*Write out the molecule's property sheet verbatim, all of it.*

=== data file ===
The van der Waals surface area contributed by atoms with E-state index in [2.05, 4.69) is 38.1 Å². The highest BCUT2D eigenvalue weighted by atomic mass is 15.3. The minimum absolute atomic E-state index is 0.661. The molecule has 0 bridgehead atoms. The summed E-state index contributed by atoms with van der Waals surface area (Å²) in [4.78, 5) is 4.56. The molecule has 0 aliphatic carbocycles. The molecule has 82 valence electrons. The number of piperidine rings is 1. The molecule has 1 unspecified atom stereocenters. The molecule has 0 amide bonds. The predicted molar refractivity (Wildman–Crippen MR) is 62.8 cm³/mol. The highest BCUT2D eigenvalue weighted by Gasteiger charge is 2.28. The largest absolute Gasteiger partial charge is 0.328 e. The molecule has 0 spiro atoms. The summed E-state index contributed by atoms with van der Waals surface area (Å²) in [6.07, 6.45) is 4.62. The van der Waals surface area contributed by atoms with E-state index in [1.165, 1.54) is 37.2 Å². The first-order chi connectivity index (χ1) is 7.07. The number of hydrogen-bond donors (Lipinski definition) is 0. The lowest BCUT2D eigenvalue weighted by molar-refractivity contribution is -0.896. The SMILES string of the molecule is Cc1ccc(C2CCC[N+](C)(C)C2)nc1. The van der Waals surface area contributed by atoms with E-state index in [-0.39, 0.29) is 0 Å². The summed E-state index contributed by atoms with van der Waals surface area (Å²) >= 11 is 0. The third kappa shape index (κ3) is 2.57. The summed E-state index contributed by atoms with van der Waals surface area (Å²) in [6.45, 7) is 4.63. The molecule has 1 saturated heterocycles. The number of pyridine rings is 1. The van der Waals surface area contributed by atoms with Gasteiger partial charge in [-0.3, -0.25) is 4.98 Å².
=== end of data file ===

The van der Waals surface area contributed by atoms with E-state index in [2.05, 4.69) is 38.1 Å². The highest BCUT2D eigenvalue weighted by atomic mass is 15.3. The minimum absolute atomic E-state index is 0.661. The molecule has 0 bridgehead atoms. The summed E-state index contributed by atoms with van der Waals surface area (Å²) in [4.78, 5) is 4.56. The molecule has 0 aliphatic carbocycles. The molecule has 82 valence electrons. The number of piperidine rings is 1. The molecule has 1 unspecified atom stereocenters. The molecule has 0 amide bonds. The predicted molar refractivity (Wildman–Crippen MR) is 62.8 cm³/mol. The highest BCUT2D eigenvalue weighted by Gasteiger charge is 2.28. The largest absolute Gasteiger partial charge is 0.328 e. The molecule has 0 spiro atoms. The summed E-state index contributed by atoms with van der Waals surface area (Å²) in [6.07, 6.45) is 4.62. The van der Waals surface area contributed by atoms with E-state index in [1.165, 1.54) is 37.2 Å². The first-order chi connectivity index (χ1) is 7.07. The number of hydrogen-bond donors (Lipinski definition) is 0. The lowest BCUT2D eigenvalue weighted by molar-refractivity contribution is -0.896. The SMILES string of the molecule is Cc1ccc(C2CCC[N+](C)(C)C2)nc1. The van der Waals surface area contributed by atoms with E-state index in [-0.39, 0.29) is 0 Å². The summed E-state index contributed by atoms with van der Waals surface area (Å²) >= 11 is 0. The third kappa shape index (κ3) is 2.57. The summed E-state index contributed by atoms with van der Waals surface area (Å²) in [6.45, 7) is 4.63. The molecule has 1 saturated heterocycles. The number of pyridine rings is 1. The van der Waals surface area contributed by atoms with Gasteiger partial charge in [-0.3, -0.25) is 4.98 Å².